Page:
is the way it is, and its not a coinsidence.

Offline gorbee natcase

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Re: Why are 7 individual notes called an "octave"?
Reply #18 on: June 11, 2005, 10:31:05 PM
(INTORESTING) YOUR PIANO DOESN'T WORK
(\_/)
(O.o)
(> <)      What ever Bernhard said

Offline ranakor

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Re: Why are 7 individual notes called an "octave"?
Reply #19 on: June 12, 2005, 01:14:09 AM
i think all this talk can only confuse you more so let's be clear

the only thing that seems to confuse you is the unisson (or why beetween one note & another you count the 1st note as an interval) the reason is not a matter of logic but of semantics so a better analogy than the pizza would be our numeric system our system is a decimal system yet it only comprises numbers up to 9 that is because 0 is also a number & that 0 can be used as an analogy to the unisson the interval beetween C & the very same C at the same place on the keyboard is 0 (unisson) but the reason for it to be there is that you often need to name intervals beetween notes & in a melody you may find the same note next to itself... without the unisson you would have no way of naming that inteval but there do are 7 actual steps (C to D D to E etc etc) even thougth there are 8 distinct physical notes & thus the posibility for 8 distinct intervals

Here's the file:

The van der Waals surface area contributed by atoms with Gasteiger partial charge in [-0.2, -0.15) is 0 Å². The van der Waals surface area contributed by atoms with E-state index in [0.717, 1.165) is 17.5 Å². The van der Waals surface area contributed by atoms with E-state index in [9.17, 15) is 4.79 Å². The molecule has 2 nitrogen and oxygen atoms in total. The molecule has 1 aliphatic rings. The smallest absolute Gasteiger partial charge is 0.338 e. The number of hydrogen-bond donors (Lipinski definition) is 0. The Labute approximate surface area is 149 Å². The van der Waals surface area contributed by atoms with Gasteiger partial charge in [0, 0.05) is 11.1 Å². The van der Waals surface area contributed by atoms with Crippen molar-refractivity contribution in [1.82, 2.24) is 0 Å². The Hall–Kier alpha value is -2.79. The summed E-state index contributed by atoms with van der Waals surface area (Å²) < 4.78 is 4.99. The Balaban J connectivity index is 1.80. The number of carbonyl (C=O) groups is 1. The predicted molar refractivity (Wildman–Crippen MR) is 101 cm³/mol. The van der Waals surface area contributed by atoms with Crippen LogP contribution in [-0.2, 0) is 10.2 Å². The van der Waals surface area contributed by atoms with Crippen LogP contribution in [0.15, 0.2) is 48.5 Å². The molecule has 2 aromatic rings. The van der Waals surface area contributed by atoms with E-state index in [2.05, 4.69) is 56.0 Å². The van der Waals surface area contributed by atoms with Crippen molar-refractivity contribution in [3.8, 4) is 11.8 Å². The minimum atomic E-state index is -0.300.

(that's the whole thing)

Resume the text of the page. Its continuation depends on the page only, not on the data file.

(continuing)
also if that may help resolve your confusion think of octavas sometime on sheet music you see a 8 over the staff to indicate you should play an octave highter but when it asks you to play 2 octaves highter it become a 15 (& not a 16) this is because you only add 7 possible intervals with each additionals octave since you already have the interval unission (from the 1st note to the 1st) you only add 7 more each additional octave